Formerly, Amy was the President and founder of AjB Strategies, LLC, a consulting firm working with associations, organizations and private businesses to implement government policy strategies, and President/CEO of the Kansas Chamber of Commerce. She also spent nearly twenty years in the Washington, DC area where she worked on federal and state policy efforts, as well as association management issues. Most notably, Amy received an appointment from President George H.W. Bush and served in his Administration. She also worked on Capitol Hill for both a U.S. Representative and a U.S. Senator. 


The Board of Directors thanks NEII's current Executive Director Karen Penafiel for her valuable contributions over the last four years, which includes assembling a top-notch staff, spearheading the development of a professional website and branding, and overseeing a strong advocacy program.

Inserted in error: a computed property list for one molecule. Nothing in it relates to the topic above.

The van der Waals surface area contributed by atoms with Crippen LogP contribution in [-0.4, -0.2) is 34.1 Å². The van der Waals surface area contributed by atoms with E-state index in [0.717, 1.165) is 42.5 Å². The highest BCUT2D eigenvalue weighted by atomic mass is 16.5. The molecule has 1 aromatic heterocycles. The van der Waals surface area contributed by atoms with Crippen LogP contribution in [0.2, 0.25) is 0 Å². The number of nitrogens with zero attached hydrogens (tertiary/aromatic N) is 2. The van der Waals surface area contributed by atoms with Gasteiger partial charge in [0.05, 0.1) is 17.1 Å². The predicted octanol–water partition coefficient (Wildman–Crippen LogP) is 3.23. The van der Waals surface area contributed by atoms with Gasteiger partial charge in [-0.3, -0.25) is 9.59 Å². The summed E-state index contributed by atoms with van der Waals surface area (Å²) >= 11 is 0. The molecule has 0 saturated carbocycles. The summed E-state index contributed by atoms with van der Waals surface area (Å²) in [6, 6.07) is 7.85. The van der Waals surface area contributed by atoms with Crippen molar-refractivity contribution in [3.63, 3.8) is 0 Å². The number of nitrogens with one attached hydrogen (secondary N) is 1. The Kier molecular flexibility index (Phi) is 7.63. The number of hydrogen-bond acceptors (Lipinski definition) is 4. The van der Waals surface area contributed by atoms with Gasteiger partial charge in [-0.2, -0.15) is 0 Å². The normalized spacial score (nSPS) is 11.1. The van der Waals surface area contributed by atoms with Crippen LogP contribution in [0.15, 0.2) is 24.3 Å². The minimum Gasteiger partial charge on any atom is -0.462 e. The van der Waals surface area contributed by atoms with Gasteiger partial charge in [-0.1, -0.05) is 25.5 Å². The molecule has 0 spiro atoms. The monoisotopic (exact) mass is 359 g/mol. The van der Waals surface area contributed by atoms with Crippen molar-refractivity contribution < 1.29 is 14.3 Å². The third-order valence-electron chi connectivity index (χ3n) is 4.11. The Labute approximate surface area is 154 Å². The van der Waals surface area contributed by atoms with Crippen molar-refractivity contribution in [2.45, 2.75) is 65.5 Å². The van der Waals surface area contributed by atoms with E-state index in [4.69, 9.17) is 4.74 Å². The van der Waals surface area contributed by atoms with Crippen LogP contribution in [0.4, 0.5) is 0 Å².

We wish Karen well and congratulate Amy on her new role within the NEII organization. 


Greg Ergenbright

President, National Elevator Industry, Inc. 

About NEII

NEII is the premier trade association representing the global leaders in the building transportation industry. Its members install, maintain, and/or manufacture elevators, escalators, moving walks, and other building transportation products. NEII‘s membership includes the six major international companies – Fujitec America, Inc., KONE, Inc., Mitsubishi Electric US, Inc., Otis Elevator Company, Schindler Elevator Corporation, Thyssenkrupp Elevator Company and several other companies across the country. Collectively, the NEII members represent approximately eighty percent of the total hours worked within the elevator and escalator industry, employ more than 25,000 people in the U.S. and indirectly support hundreds of thousands of American jobs in affiliate industries.